When British super-spy James Bond wants a smartphone, he wanders straight down the hall to Q's office and demands the latest device from Sony. For the latest Bond flick, Skyfall, the handset he received was this one, the Xperia TX.
Sure, the reality of the situation has a lot more to do with Sony bankrolling the film than 007's personal choice, but the end result is the same.
The Xperia TX is a stunning handset, combining bits and pieces from previous Xperia attempts and resulting in an attractive device.
The curved Arc shape returns from previous Xperia handsets like the Xperia S, while Sony has brought in the big guns with a 4.6-inch screen packing a 1280x720 resolution.
8.6mm thick at its thinnest point and weighing just 127 grams, the phone is both sturdy and lightweight. The plastic backing isn't as slippery as something like the Samsung Galaxy S3, but neither is it as striking as the Nokia Lumia 920.
The phone is powered by a dual-core 1.5GHz Snapdragon processor, backed up with 1GB of RAM, yet only manages to run the Ice Cream Sandwich release of Android, although Sony has promised an update to Jelly Bean by March 2013.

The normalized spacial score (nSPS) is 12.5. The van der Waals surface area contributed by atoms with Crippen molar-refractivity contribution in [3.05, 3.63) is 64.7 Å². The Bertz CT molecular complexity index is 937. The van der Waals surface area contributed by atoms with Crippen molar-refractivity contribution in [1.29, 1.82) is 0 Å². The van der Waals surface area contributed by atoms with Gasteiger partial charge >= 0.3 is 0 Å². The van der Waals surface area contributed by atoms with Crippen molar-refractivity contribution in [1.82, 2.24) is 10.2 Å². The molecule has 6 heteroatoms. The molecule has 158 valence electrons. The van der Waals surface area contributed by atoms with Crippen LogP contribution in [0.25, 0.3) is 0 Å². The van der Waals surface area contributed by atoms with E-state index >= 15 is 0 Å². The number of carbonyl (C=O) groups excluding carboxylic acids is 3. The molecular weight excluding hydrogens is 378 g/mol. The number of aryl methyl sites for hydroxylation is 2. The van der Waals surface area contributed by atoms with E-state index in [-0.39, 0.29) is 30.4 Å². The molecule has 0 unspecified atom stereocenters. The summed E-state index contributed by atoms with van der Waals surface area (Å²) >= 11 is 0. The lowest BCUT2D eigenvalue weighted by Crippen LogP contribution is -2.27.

16GB of internal storage is paired up with a MicroSD card slot for an additional 32GB, which is conveniently located next to the replaceable 1700mAh battery.
While the 4.6-inch screen is the most striking aspect of the front, the back is highlighted by the phone's 13-megapixel camera, located smack in the middle of the top of the device.
Just below the camera is an LED flash, and a logo to let you know that this phone has NFC built-in.
Back on the front, a small 1.3-megapixel camera is capable of 720p recording for video conferencing. Well, at least in theory, but don't fool yourself into thinking it records high definition.
The sides of the phone are relatively simple. The power button rests at the top on the left hand side, while a camera shutter button lies in the exact same place on the bottom of the right side.
The volume rocker and Micro USB connector are also found on the right side, while the top houses the 3.5mm headphone jack.
It's easy to see why a silver screen hero like James Bond would fancy a shiny gadget like the Xperia TX. But Sony has a history of creating stunning hardware that's let down by software. So does the Xperia TX still stack up?